You might not think about your hips very often, until you develop ongoing hip pain. Once you do, the symptoms can make it difficult to go about your life as usual, as well as make way for potential complications such as a heightened risk of falling and related injuries. And while many factors beyond your control can contribute to hip pain — such as genetics and heredity — some common causes have everything to do with your lifestyle habits. 

The medical team at Johnson Medical Center in Venice, Florida, provides diagnostics and treatment for a range of hip-related issues, from sports injuries affecting your hip to rehabilitation needs after hip replacement surgery. Read on to learn about lifestyle causes of hip pain and what to do about them.

A sedentary lifestyle

If you lead a sedentary lifestyle, your lack of activity can lead to stiffness and a heightened risk of inflammation in your hips. Sitting for long periods also causes your hip flexors, the muscles in front of your hips, to shorten and tighten. Over time, this can lead to imbalance and weakness in your hips, resulting in chronic pain. 

Routine exercise is important, as is sticking to activities that support your health and wellness needs. If you have a chronic pain condition or disability that makes exercise difficult, our medical team can help by providing physical therapy for your needs.

An inflammatory diet

Eating large amounts of refined grains, added sugars, and unhealthy fats can fuel inflammation in the body, which can raise your risk for or worsen hip pain. Such a diet can also lead to undesirable weight gain, which can put undue stress on your hips and other joints.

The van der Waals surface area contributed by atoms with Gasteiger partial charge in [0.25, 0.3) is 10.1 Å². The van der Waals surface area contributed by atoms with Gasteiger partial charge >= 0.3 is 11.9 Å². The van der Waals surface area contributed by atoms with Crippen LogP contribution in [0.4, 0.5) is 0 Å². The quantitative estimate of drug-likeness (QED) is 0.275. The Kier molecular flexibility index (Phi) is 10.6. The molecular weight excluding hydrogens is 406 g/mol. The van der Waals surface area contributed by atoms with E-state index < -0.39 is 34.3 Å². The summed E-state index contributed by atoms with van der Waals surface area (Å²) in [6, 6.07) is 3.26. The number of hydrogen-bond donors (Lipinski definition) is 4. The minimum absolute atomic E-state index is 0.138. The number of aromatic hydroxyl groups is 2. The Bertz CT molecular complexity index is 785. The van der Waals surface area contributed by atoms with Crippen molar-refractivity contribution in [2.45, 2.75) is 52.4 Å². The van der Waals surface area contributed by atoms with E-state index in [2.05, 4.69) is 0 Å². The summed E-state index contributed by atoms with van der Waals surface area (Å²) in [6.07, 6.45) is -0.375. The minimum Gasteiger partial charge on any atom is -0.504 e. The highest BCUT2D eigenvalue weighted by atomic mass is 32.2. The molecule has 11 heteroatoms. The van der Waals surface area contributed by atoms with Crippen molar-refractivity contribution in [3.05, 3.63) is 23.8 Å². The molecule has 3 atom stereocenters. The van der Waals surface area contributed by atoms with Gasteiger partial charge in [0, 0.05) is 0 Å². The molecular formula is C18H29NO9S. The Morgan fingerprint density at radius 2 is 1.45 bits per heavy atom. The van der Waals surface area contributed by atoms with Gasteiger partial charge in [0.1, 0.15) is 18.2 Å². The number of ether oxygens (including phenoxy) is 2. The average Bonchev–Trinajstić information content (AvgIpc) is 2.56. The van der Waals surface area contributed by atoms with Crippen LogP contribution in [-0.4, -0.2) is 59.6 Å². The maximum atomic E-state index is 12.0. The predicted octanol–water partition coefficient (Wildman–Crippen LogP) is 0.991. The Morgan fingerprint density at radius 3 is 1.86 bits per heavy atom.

On the flip side, a diet that emphasizes vegetables, fruits, whole grains, and omega-3 fats can help lower inflammation and derivative pain in the body while promoting healthy weight control. 

Not managing stress

Emotional stress and anxiety might not seem related to physical pain, but the two can be linked. When you’re under ongoing, intense stress, your body releases molecules that stimulate inflammation. This can lead to swelling around your joints, including your hips, and result in stiffness and pain. Managing stress, on the other hand, can help turn these effects around or guard against them happening in the first place. If you struggle to manage stress on your own, don’t hesitate to seek professional support. Just as your body requires physical care from professionals, your mental health can benefit too.

Depending on the specifics of your condition, our medical team can provide laser therapy, rehabilitation, physical therapy, lifestyle recommendations, and more to help you get back on your feet with greater ease.

If you’re experiencing hip pain or wish to prevent chronic pain issues in the future, call Johnson Medical Center or request an appointment through our website.

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